And herein I begin to wrap up my notes from the presentation I made at Darkover:
The most reliable picture of the women-as-herbalist, and in fact of the healer-herbalist in general, in medieval history, is actually that of the lady of the house as healer, physica, concoctor of medicines and treater of injuries. Whether she be the mother, 'housekeeper,' or lady of the manor, women through the seventeenth century were expected to be nurse and Dr. Mom. From the great ladies nursing wounded knights in the romances, right through Gervase Markham's exhortation:
"...you shall understand that since the preservation and care of the family, touching their health and soundness of body, consisteth most inher diligence, it is meet that she have a physical kind of knowledge, how to administer many wholesome receipts or medicines for the good of their healths, as well as to prevent the first occasion of sickness as to take away the effects and evil of the same when it hath made a seizure on the body,"
though he does say that he does not intend to make his reader a practitioner, since knowledge of physic would be beyond her. We do have examples of that in fantasy, though the path is somewhat complex: consider the main character in Sharon Shinn's Summers at Castle Auburn.
But we are more likely to see the making of herbal remedies in fantasy as a side business for the fantasy healers. Sometimes that is perfectly in line with their roles as mythic characters -- see the Old Woman in the Swamp and the Young Sorcerer's Girl Student in Teresa Edgerton's Welsh/Arthurian Caelydonn series, or the education of Eilonwy in the Welsh-inspired Prydain Chronicles
. The combination of great lady who through her holiness, some mystic power, or some other power, is shown in a lady of the manor in Edgerton's Grail and The Ring
, and in history in the stories of St. Francesca Romana, a fifteenth-century woman who set herself to minister to the ill through touch, prayer, ointments and liquids.
On the other hand, I sometimes wonder where the counterpart to Cadfael is in our fantasy world. Anyone familiar with the writings of Hildegard of Bingen on plants and medicines realizes that there would have been women infirmarers and abbesses who were interested in both herbal medicine and physic, as Cadfael is. The fact that Cadfael's type-- the healing monk-- is better documented and more described in history and of course in mythology is no excuse. (Often, we are told that only the use of herbs by monks kept all knowledge from being swept away, which anti-Christian or anti-Catholic writers take to mean that the monasteries or the church drove all other herbal healing underground. There's no evidence of this, and contrary evidence in the fact that Anglo-Saxon, formerly pagan, texts such as the Leech book of bald were written down at the end of the first millenium, and that their writers struggled to reconcile their herbal and medical knowledge with that in the Latin books they had access to. Admittedly, there was a great deal of ancient medical knowledge that ended up in Arabic and/or Muslim hands and was brought back to Christian Europe during the Crusades, often with added information from Muslim practioners.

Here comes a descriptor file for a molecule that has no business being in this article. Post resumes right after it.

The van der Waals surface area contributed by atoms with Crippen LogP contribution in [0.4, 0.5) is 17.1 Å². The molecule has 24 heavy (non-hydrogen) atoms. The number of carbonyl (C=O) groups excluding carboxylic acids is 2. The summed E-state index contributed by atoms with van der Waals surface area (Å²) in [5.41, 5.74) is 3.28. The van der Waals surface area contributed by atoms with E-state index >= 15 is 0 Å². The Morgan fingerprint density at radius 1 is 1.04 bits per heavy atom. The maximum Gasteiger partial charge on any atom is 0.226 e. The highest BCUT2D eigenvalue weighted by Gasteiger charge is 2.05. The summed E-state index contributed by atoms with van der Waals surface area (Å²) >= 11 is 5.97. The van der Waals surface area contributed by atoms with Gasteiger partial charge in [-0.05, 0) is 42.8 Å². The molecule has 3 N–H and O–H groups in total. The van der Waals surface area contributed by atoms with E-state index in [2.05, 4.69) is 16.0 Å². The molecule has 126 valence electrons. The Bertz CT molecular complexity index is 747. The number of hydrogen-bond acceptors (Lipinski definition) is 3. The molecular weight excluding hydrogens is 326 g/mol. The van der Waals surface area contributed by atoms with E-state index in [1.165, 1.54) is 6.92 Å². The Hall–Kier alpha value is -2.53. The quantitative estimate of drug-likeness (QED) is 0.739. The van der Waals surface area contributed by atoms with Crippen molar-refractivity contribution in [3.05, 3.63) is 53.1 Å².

Another thing that seems to be missing in fantasy is the idea of woman gardeners or herbalists, who gathered and sold raw materials, which we can document to approximately 15th c. France, where the trade was followed by both men and women. Male gardeners, like male cooks, seem to have been the norm in noble houses, and the interest in creating one's own garden and having it laid out just so can be documented to both sexes. However, with the desire to have materials for medication and the still-room, the middle class and upper middle class women would have taken more interest in their gardens. Women were hired in gardens to do weeding, and surviving depictions of workers in the gardens show women doing difficult work. But they seem to have existed within the social structure, rather as proud and independent characters, and thus are not well-represented in fantasy so far. An unusual appearance is the green mages in Tamora Pierce's Circle of Magic series, where there are natural magic practitioners who work primarily with plants, and sometimes get pressed into service for healing, rather than the other way around.
The trope of the healer/witch/herbalist has been used, overused, abused, mythologized, and turned round and round to the point that it has migrated into and sometimes been relegated to Young Adult Literature and Romance Novels. But if we throw away the fantasy of the historical witch/healer/herbalist, we find that there are a diversity of types and ideas that inspire new thought and ideas.